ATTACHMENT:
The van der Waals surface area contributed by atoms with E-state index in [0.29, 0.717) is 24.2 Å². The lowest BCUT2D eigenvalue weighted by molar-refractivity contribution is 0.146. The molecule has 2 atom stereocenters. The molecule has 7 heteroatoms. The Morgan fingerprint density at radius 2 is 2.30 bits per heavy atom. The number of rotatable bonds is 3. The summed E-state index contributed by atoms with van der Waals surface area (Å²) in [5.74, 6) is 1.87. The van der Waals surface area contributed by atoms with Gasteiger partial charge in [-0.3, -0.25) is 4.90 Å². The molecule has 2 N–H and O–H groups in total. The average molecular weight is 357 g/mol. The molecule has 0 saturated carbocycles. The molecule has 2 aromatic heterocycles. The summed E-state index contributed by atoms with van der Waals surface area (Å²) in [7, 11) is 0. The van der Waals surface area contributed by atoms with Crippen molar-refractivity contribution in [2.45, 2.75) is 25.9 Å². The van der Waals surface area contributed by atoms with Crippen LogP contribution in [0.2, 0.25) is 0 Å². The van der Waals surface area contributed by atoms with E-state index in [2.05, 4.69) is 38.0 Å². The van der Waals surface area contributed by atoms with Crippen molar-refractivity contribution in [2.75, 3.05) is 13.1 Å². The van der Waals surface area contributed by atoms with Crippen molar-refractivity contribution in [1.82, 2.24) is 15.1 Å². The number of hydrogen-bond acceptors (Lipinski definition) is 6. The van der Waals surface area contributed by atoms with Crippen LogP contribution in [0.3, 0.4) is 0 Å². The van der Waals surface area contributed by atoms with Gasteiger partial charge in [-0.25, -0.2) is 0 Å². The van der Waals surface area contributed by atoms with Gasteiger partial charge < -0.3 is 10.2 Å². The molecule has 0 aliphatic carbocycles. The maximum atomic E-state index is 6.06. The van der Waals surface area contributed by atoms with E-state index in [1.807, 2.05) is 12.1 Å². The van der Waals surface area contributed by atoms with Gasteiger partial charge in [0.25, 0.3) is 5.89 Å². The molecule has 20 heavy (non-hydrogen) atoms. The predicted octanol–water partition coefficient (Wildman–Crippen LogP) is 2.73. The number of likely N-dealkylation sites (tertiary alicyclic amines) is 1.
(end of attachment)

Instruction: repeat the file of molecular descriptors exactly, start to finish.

The van der Waals surface area contributed by atoms with E-state index in [0.29, 0.717) is 24.2 Å². The lowest BCUT2D eigenvalue weighted by molar-refractivity contribution is 0.146. The molecule has 2 atom stereocenters. The molecule has 7 heteroatoms. The Morgan fingerprint density at radius 2 is 2.30 bits per heavy atom. The number of rotatable bonds is 3. The summed E-state index contributed by atoms with van der Waals surface area (Å²) in [5.74, 6) is 1.87. The van der Waals surface area contributed by atoms with Gasteiger partial charge in [-0.3, -0.25) is 4.90 Å². The molecule has 2 N–H and O–H groups in total. The average molecular weight is 357 g/mol. The molecule has 0 saturated carbocycles. The molecule has 2 aromatic heterocycles. The summed E-state index contributed by atoms with van der Waals surface area (Å²) in [7, 11) is 0. The van der Waals surface area contributed by atoms with Crippen molar-refractivity contribution in [2.45, 2.75) is 25.9 Å². The van der Waals surface area contributed by atoms with Crippen LogP contribution in [0.2, 0.25) is 0 Å². The van der Waals surface area contributed by atoms with E-state index in [2.05, 4.69) is 38.0 Å². The van der Waals surface area contributed by atoms with Crippen molar-refractivity contribution in [2.75, 3.05) is 13.1 Å². The van der Waals surface area contributed by atoms with Crippen molar-refractivity contribution in [1.82, 2.24) is 15.1 Å². The number of hydrogen-bond acceptors (Lipinski definition) is 6. The van der Waals surface area contributed by atoms with Crippen LogP contribution in [0.3, 0.4) is 0 Å². The van der Waals surface area contributed by atoms with Gasteiger partial charge in [-0.25, -0.2) is 0 Å². The van der Waals surface area contributed by atoms with Gasteiger partial charge < -0.3 is 10.2 Å². The molecule has 0 aliphatic carbocycles. The maximum atomic E-state index is 6.06. The van der Waals surface area contributed by atoms with E-state index in [1.807, 2.05) is 12.1 Å². The van der Waals surface area contributed by atoms with Gasteiger partial charge in [0.25, 0.3) is 5.89 Å². The molecule has 20 heavy (non-hydrogen) atoms. The predicted octanol–water partition coefficient (Wildman–Crippen LogP) is 2.73. The number of likely N-dealkylation sites (tertiary alicyclic amines) is 1.